for   Whiteflsh   creek,    where he \
survey his mining claims, known ■
tbe Good Hope group.
Chief Sampson came up from 11
nie today.     lie will remain o ei
conduct tbe prosecution In the ■
stealing case,   referred to   els-t
In this issue,
JULY.—Wall    papers   chei p
Mrs. J. 1).    McBride, neco
hy Miss McBride and Miss Glas
returned   last   Thursday
month's visit to Ihe cons t citl
The   Football     club     ilanco ti
place tomorrow evening nl  the
sonic hall.     A good     lime I
Itlsa Era Dixon,   who was
bet sister, Mrs. il;- lam, earlier
tht   year,     was    married
Thomas, Ont., on  lul)  i ith I -
Harry B. Plastow.
Jerry   I'oiritr,   the   Wardner lit]
ln-rinan, wbo was   broi ghl In to
hospital two    vie' l
from a letloui    head woui
up utul about again.
Frank Detail, flrr chief, left
day   for a trip    east.      He v 111
awny about u month      *   I
absence lu Manning   will 11
Ore chief
l.owney's nut   milk chi i   la i '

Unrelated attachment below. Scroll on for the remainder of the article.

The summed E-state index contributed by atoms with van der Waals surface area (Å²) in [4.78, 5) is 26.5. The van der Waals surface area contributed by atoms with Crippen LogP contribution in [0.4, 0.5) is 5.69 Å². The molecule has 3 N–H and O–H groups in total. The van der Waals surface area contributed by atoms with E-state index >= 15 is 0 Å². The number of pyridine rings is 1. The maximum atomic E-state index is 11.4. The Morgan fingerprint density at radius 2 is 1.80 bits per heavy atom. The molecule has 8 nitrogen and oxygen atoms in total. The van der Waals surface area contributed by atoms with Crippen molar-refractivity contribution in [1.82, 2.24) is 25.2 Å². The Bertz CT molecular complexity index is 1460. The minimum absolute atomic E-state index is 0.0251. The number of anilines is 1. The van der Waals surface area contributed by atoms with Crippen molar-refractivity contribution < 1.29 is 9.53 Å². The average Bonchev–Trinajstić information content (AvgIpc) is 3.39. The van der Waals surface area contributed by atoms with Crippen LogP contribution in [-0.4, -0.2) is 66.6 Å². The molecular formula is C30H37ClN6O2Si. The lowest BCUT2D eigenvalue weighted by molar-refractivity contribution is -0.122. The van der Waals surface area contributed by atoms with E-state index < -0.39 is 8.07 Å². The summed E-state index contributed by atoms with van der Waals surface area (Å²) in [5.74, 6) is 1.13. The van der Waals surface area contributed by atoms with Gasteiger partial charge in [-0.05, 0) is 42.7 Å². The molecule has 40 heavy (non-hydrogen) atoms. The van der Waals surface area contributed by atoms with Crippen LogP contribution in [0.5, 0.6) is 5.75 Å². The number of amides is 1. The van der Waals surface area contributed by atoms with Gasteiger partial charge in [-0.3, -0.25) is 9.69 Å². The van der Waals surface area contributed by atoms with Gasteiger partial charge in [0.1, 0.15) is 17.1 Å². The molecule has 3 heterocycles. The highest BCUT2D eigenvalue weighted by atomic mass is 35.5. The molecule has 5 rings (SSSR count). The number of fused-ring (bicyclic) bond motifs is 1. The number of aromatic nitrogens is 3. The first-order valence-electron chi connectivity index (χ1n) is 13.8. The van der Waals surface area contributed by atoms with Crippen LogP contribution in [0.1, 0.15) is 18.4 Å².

ut Fink'-i pure Fen d Gt
t'ranbrook   Football    team  go
Movie on Sumlay to plaj off 1
game in the MuU c ,:*i, ht■ i
with the locnl team.
Fruit Inspector     George   '.■*
reports that so far thli sei
single boi of imported fmit I:.--. ' i
destroyed,    Indicating the care no
taken lo   ship in     i.. thing but tho
onghly clean fruit
The dales of the fall fall are H
tembe:   21 and     2S.     Don'l   I ri
t'.-*m and it* thst jmtt friends d
The   removal or     Mis old flri !   II
shows up   Hi* new    \ MCA. bull
ing to (treat advantage.    The    ne*
building make** a tei v handsome      i
ditlon   to the     -ily's public e
and adds   grrntly to the appearai
of   the eornsr, opposite    the Hotel
There will na a wtetiig      of    the
The Price of Wheat is Still Climbing